Letters to the Editor

Letters to editor: June 2

David Richart was the advocate's advocate

Thank you for your excellent editorial tribute to David Richart (May 19). I write as an advocate and member of the nationwide community of people who were honored to have worked with David Richart.

Richart's biography reflects a series of achievements on behalf of justice and positive public policy on behalf of children, youth and families, not only in Kentucky, but also nationwide.

He was among the small handful of us in the late 1970s who envisioned a national movement of organized state and community-based child advocates, and served on the first board of what would become Voices for America's Children.

Richart was a natural and nurturing advocate. His mission in life was to wake us up to the needs of children and lead us to actions to address those needs.

He led by example and he intended us to follow. From his perspective, the question was not if we act, but with what force and conviction would we take action on behalf of children needing quality care to prevent problems, ensure loving homes and secure justice if they were involved in legal problems.

Richart was the advocate's advocate. His force is with us. His philanthropy of time and talent were valued treasures that appreciated in value.

Richart gave life to an effective brand of organized advocacy that will outlive us all.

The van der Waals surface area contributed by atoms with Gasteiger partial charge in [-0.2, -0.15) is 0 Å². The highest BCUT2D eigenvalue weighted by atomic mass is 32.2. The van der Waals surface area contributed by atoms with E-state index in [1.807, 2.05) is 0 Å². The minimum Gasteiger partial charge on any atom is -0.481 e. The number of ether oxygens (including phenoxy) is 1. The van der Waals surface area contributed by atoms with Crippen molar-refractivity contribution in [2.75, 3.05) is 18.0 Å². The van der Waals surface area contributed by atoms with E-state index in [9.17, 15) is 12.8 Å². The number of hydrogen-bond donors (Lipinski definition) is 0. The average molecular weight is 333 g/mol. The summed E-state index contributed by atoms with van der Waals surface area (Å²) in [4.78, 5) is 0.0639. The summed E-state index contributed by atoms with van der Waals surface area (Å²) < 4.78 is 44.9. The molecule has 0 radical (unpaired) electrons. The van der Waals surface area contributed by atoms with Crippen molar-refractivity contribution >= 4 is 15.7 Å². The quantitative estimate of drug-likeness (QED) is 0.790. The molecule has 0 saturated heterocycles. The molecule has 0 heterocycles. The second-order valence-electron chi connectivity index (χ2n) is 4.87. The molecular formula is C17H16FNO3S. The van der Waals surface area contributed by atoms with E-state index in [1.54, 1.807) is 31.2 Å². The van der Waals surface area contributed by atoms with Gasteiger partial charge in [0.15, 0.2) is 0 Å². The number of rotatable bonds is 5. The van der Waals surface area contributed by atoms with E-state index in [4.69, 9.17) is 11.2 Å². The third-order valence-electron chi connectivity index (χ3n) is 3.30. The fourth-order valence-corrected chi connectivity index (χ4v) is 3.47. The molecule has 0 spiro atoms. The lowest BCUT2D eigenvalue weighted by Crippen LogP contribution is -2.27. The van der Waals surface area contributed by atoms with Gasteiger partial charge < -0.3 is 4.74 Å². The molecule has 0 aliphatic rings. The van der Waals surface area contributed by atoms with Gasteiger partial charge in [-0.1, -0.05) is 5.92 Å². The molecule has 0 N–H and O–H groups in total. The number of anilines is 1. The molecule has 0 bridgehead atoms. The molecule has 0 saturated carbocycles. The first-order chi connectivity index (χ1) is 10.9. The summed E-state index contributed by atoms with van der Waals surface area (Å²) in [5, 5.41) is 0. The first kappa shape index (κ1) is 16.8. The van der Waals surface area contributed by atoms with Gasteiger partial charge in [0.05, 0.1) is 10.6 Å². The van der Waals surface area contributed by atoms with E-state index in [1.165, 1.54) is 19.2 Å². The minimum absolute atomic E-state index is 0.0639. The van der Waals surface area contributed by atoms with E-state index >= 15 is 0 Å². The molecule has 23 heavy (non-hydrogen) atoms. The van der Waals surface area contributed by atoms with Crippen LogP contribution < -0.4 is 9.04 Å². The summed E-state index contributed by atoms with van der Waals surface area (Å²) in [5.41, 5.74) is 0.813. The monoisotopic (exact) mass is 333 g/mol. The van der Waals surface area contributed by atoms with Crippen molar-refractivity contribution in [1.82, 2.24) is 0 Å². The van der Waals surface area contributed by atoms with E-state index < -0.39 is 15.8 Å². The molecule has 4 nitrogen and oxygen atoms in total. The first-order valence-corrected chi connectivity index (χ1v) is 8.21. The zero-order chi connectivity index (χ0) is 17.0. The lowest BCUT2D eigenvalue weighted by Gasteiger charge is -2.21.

His vision for a better community in which we all are safer, smarter, and more powerful as advocates lives in each of us who were graced to know him.

Jack Levine

Founder, 4Generations Institute,Tallahassee, Fla.


We can cut gas prices

When is the public going to realize that it can do something about high gas prices? In Versailles, gas jumped 25 cents in two hours in April. Could it be because Keene land was to start that Friday?

Attorney General Jack Conway's office went gung-ho after price gouging. Just maybe he couldn't do much about it. But the public can do something — it's called boycotting and it has caused gas prices to go down before.

Maybe it's time for us to start the practice again. Car pooling and combining errands into fewer trips could help.

We, the public, brought fuel prices down and we can again. When are we going to realize the real power that we have and stop complaining and do something about it? Boycott is the answer, and now is the time to begin it. Nothing is going to change unless we the public, do it. It's up to us.

Sue Littral

Versailles


People do come first

I was recently named guardian of the widow of a lifelong friend who passed away a little over three years ago. I was aware of possible financial abuse of this dear lady, who has physical and mental challenges.

When I found out that there were code-violation notices delivered to her residence and that she had been visited by Lexington code officials, as well as social workers from the Senior Citizens Center and others dealing with senior citizens abuse, I expected a bureaucratic mess.

That's not what happened.

Overwhelmingly, I found a diverse, overworked group of people with one common bond — the welfare of those they are dedicated to assisting.

They worked through the mandatory days off without pay, excessive case loads and bureaucratic challenges, always putting the people (not case file numbers) first.